4. 4. Fostering competition in both on-patent and off-patent markets. More competition would improve the efficiency of pharmaceutical spending and provide incentives to innovate. On-patent competition is not always possible, even where there are multiple therapies for the same indication, but could be facilitated with appropriate procurement and payment policies.

  5. 5. Promoting better communication and dialogue between payers, policy makers, pharmaceutical companies, and the general public would increase trust among stakeholders and improve alignment of industry R&D with societal priorities. Policy debates and decisions need to be informed by authoritative information on industry activities, R&D costs and forthcoming products.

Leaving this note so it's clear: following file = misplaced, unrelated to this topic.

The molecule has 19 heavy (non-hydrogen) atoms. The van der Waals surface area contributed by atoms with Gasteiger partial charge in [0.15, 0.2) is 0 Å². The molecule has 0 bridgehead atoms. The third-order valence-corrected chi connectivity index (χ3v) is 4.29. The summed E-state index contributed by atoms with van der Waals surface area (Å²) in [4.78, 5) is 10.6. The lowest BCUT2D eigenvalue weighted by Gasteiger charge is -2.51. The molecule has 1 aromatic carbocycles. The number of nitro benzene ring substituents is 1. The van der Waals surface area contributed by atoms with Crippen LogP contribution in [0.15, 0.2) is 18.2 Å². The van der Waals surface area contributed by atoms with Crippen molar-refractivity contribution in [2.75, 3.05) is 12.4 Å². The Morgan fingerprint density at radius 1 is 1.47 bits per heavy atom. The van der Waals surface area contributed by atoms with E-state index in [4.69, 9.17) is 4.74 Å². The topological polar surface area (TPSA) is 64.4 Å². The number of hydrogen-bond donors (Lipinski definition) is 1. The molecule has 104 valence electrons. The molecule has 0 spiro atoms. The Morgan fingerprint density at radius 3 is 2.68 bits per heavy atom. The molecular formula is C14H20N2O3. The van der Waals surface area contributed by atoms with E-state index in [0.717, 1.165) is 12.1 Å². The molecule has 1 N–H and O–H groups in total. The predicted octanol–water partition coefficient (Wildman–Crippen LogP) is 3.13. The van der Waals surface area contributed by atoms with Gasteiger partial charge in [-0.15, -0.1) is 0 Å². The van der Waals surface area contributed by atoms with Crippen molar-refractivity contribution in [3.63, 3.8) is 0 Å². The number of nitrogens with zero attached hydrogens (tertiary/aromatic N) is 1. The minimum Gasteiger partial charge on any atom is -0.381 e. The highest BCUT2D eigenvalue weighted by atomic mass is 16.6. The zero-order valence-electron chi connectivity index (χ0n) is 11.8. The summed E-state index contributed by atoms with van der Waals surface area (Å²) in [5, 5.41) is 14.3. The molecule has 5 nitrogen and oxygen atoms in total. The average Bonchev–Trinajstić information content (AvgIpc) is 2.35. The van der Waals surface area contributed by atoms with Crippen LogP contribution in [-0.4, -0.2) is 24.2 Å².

This report assesses a number of policy options against these principles. Given the complexity of the pharmaceutical system, there can be no quick fixes, and most – if not all – options offer advantages and disadvantages. It is a matter for countries – individually and in some cases collectively – to decide how these should be balanced. This report does not advocate or recommend any of these policy options; rather, its purpose is to inform a policy debate and facilitate the aggregation of policies into packages that improve the system, so that valued innovations can be developed that are both accessible and affordable. The policy options are described under five broad headings. The underlying analysis supporting these options is presented in the remainder of this report.

A. Involve stakeholders in joint efforts to reduce the costs of R&D and accelerate market access